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Home > Nanotechnology Columns > Bergeson & Campbell, P.C. > Netherlands Delegation Notes Risks Associated with Nanomaterials

Lynn L. Bergeson
Managing Director
Bergeson & Campbell, P.C.

Abstract:
The Netherlands delegation submitted a paper entitled "Risks associated with nanomaterials" for discussion during the June 21, 2011, meeting of the Environment Council of the European Union (EU). The paper states that under current EU legislation and the precautionary principle, "industry bears primary responsibility for the safety of its products for workers and consumers." The current legislation is intended, however, "to assess the hazards of chemical substances used in products, such as cosmetics, but is not geared to evaluating the specific hazards related to nanoengineered particles." According to the delegation, a key problem is the lack of a generally accepted definition of what constitutes a nanomaterial.

June 30th, 2011

Netherlands Delegation Notes Risks Associated with Nanomaterials

The Netherlands delegation submitted a paper entitled "Risks associated with nanomaterials" for discussion during the June 21, 2011, meeting of the Environment Council of the European Union (EU). See http://register.consilium.europa.eu/pdf/en/11/st11/st11626.en11.pdf The paper states that under current EU legislation and the precautionary principle, "industry bears primary responsibility for the safety of its products for workers and consumers." The current legislation is intended, however, "to assess the hazards of chemical substances used in products, such as cosmetics, but is not geared to evaluating the specific hazards related to nanoengineered particles." According to the delegation, a key problem is the lack of a generally accepted definition of what constitutes a nanomaterial.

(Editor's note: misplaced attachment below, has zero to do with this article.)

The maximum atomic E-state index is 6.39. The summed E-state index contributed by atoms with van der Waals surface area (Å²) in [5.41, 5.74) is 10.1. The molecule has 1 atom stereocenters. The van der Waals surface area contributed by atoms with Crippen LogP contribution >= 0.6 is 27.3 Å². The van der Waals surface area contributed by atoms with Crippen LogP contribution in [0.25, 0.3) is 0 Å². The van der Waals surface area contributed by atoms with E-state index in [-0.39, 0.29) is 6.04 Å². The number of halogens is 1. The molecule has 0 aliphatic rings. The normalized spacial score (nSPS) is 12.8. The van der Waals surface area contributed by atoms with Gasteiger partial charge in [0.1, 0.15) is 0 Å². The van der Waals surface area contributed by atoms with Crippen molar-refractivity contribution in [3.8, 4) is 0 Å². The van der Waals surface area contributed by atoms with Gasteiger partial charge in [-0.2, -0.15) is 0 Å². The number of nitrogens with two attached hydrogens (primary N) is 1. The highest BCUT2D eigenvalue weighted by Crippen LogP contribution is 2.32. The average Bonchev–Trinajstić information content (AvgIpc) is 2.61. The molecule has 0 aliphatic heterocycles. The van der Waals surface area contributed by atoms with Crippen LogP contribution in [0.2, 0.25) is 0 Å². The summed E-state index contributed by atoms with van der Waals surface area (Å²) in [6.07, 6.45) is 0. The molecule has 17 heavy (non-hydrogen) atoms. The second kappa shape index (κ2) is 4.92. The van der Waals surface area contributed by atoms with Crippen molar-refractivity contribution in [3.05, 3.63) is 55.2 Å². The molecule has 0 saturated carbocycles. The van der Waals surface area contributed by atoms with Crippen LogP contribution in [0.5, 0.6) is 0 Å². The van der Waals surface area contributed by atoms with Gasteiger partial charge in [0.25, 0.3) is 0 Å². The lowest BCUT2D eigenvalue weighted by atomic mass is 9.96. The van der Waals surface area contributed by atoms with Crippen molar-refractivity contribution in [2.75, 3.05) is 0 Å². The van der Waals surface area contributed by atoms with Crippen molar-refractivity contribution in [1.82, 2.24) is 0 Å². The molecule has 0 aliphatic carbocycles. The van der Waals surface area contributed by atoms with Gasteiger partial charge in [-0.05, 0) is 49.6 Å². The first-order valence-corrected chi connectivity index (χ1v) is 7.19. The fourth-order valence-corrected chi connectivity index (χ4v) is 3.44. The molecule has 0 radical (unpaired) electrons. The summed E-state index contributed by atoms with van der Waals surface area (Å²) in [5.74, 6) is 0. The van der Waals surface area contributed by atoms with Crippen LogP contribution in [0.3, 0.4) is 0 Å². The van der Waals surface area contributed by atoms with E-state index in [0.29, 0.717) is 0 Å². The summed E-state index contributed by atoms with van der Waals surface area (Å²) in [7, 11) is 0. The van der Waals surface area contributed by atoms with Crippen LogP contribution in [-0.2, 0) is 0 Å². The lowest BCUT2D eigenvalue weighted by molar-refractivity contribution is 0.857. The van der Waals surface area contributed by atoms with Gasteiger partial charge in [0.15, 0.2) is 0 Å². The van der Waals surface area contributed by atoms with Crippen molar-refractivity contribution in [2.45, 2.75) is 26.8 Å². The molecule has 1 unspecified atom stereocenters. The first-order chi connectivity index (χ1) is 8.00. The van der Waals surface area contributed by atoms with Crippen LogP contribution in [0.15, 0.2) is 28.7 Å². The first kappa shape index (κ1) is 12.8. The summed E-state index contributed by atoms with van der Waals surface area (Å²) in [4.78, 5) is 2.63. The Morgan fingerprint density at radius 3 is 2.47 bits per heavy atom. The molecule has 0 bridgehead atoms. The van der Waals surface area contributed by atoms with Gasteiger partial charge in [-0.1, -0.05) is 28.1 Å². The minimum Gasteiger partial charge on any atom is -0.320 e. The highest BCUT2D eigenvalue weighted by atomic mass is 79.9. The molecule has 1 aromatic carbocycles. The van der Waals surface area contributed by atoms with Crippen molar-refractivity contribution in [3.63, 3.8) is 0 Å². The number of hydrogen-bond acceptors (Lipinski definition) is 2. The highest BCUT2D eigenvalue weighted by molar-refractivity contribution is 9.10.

The paper calls on the European Commission (EC) to take three steps to regulate nanomaterials. First, the EC should reach agreement on a broadly applicable definition of nanomaterials that covers as many materials with nanospecific risks as possible. Second, the EC should ensure traceability and enable a fast and adequate response should a specific nanomaterial ever be found to be hazardous. Third, the EC should develop an adequate risk assessment system for nanomaterials and for products with nanoscale features, and, where necessary, of risk control measures. The paper urges the EC to take action, rather than Member States, to prevent industry from facing non-harmonized definitions of nanomaterials, different substance databases, additional administrative costs, and possible market restrictions for certain materials or products. The paper notes that, in the absence of such measures, however, Member State initiatives "may be necessary to protect health and the environment."

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